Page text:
I flew back from SES yesterday, so that means I got a chance to catch up on more of my reading on the plane.
Of the papers I plowed through, one of them is particularly fun, "Mining the Peanut Gallery: Opinion Extraction and Semantic Classification of Product Reviews" by Kushal Dave, Steve Lawrence, and David Pennock.
The goal of the paper is pretty ambitious: Take all the reviews out there for each product and summarize them. Tough problem. Nasty natural language issues here.
But the payoff is big. This is something that would be quite useful, especially if some method of determining the credibility or the authority of each review was part of the process. People need help them differentiating between the vast number of products out there. Summarizing reviews could be a way of providing useful information quickly, much more easily than reading each individual reviews.
One thing that's great about this paper is that they detail their search through many different approaches to the problem, some simple, some more complicated. It is interesting that some of the most effective methods turned out to be fairly simple.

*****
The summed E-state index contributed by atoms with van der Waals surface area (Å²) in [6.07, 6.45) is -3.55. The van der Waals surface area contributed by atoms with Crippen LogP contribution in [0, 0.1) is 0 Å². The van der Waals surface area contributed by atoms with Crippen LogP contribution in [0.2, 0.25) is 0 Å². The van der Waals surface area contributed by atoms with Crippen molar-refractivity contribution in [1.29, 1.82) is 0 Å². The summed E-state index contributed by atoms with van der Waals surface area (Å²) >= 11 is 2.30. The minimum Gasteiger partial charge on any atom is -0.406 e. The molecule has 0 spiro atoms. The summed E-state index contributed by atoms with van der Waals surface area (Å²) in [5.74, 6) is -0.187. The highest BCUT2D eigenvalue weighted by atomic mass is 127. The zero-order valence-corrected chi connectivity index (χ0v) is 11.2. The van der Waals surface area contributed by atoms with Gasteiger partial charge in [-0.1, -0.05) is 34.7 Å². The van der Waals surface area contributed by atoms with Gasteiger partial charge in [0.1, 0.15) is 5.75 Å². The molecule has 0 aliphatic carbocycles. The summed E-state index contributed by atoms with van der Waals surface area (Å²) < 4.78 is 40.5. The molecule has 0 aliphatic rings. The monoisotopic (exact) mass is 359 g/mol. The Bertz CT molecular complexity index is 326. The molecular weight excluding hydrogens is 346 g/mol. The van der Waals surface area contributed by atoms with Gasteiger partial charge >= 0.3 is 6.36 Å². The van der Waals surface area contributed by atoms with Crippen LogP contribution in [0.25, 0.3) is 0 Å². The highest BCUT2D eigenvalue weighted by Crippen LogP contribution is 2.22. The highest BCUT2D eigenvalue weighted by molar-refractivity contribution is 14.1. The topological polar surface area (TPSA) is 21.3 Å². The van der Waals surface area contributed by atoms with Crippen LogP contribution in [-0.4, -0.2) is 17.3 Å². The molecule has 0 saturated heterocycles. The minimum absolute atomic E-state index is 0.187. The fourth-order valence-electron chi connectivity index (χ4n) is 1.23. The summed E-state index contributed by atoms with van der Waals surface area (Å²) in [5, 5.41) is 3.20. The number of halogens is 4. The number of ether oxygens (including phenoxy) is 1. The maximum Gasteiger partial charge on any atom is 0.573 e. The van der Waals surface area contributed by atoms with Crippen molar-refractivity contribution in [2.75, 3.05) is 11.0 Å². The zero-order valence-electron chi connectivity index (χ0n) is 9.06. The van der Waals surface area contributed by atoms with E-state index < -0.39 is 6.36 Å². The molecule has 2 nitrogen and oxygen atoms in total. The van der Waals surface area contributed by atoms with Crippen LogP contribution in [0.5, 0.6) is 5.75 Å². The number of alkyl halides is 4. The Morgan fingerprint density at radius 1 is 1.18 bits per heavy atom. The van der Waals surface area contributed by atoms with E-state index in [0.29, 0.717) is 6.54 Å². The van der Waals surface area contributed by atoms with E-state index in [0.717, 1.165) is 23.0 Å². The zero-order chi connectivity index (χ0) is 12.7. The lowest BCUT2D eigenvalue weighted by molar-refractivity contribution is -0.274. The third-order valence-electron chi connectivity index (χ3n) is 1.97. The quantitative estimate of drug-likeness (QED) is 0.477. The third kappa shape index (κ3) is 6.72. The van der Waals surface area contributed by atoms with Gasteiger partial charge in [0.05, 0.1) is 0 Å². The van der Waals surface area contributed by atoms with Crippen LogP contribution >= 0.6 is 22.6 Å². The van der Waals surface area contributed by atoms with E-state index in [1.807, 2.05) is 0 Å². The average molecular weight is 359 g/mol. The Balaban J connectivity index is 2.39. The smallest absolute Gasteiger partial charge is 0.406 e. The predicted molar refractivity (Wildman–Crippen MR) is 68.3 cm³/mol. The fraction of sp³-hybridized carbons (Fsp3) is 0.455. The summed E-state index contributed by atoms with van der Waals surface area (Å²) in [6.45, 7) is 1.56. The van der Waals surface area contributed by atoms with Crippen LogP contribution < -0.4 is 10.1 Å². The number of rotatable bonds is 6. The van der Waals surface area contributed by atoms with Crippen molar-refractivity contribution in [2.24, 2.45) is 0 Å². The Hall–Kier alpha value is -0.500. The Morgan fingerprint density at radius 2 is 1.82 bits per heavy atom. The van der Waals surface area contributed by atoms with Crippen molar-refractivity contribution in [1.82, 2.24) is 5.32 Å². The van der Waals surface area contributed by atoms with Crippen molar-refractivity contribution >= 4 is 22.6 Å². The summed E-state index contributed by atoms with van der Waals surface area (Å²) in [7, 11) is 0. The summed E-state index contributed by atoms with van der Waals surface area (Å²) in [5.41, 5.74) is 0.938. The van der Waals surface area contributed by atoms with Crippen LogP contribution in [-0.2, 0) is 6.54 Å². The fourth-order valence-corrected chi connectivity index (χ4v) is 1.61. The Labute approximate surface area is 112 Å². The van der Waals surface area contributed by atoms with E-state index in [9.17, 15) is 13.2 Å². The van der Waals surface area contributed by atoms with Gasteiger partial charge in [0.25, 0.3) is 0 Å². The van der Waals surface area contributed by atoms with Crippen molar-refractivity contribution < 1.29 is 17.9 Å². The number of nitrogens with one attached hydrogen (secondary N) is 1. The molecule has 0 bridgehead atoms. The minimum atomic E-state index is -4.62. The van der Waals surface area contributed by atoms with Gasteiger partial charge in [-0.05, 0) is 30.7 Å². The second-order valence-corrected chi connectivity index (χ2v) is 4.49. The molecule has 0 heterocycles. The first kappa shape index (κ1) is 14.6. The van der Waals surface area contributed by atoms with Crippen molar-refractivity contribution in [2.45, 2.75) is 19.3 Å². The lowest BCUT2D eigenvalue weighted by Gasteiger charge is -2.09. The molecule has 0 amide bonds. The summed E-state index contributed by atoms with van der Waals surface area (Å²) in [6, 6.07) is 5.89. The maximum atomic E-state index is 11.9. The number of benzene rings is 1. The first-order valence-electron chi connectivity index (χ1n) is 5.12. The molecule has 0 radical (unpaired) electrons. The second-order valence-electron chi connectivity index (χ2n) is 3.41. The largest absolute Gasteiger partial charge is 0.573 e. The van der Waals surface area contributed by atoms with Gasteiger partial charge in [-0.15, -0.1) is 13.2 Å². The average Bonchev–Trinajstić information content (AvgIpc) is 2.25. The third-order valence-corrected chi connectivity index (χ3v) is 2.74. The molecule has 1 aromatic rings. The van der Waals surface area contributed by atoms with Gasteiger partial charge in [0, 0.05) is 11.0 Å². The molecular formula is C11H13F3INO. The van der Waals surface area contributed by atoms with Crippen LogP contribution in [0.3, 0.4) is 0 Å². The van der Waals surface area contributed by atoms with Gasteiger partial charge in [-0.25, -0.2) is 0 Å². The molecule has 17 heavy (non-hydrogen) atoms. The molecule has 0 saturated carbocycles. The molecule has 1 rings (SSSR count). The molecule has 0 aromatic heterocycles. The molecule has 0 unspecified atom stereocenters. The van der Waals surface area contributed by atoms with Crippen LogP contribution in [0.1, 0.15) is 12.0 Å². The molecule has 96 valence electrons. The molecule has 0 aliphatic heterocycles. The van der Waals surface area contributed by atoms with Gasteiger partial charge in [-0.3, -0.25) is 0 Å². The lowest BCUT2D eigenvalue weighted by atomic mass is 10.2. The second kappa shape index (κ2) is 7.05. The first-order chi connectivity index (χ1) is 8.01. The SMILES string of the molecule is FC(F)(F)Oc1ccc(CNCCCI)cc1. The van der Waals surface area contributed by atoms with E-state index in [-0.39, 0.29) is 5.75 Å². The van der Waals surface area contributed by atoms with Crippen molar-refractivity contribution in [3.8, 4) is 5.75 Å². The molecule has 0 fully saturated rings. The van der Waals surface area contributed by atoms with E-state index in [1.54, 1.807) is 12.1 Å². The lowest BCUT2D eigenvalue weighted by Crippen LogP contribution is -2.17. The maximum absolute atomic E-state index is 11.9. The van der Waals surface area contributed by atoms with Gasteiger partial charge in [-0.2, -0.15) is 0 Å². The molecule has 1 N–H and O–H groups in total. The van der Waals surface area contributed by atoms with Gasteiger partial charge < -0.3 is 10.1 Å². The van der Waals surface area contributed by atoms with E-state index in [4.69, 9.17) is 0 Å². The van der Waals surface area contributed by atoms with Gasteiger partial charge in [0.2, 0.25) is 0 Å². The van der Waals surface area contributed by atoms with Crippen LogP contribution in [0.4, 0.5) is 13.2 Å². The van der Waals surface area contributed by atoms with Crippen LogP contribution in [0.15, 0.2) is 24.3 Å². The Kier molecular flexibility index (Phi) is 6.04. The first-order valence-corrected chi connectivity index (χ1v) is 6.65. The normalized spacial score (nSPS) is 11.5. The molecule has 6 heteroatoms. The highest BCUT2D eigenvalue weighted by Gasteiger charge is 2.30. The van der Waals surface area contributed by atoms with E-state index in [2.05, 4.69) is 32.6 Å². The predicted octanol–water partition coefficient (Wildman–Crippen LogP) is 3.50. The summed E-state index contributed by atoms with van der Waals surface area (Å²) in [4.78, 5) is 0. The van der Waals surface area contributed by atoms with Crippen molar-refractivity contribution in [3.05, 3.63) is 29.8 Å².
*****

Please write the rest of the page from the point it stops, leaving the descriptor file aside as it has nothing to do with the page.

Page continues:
Another fun thing about this paper is the authors. Steve Lawrence was one of the authors of Citeseer. Kushal Dave and Steve Lawrence are now both at Google. David Pennock was at Overture and now is at Yahoo Research.
By the way, this summarizing reviews idea reminds me a bit of Newsblaster, the research project at Columbia that tries to automatically summarize news articles from many sources. If you haven't seen that yet, it's worth checking out.
Update: Gary Price wrote me to let me know about NewsInEssence, a news clustering and summarization research project out of U of Michigan.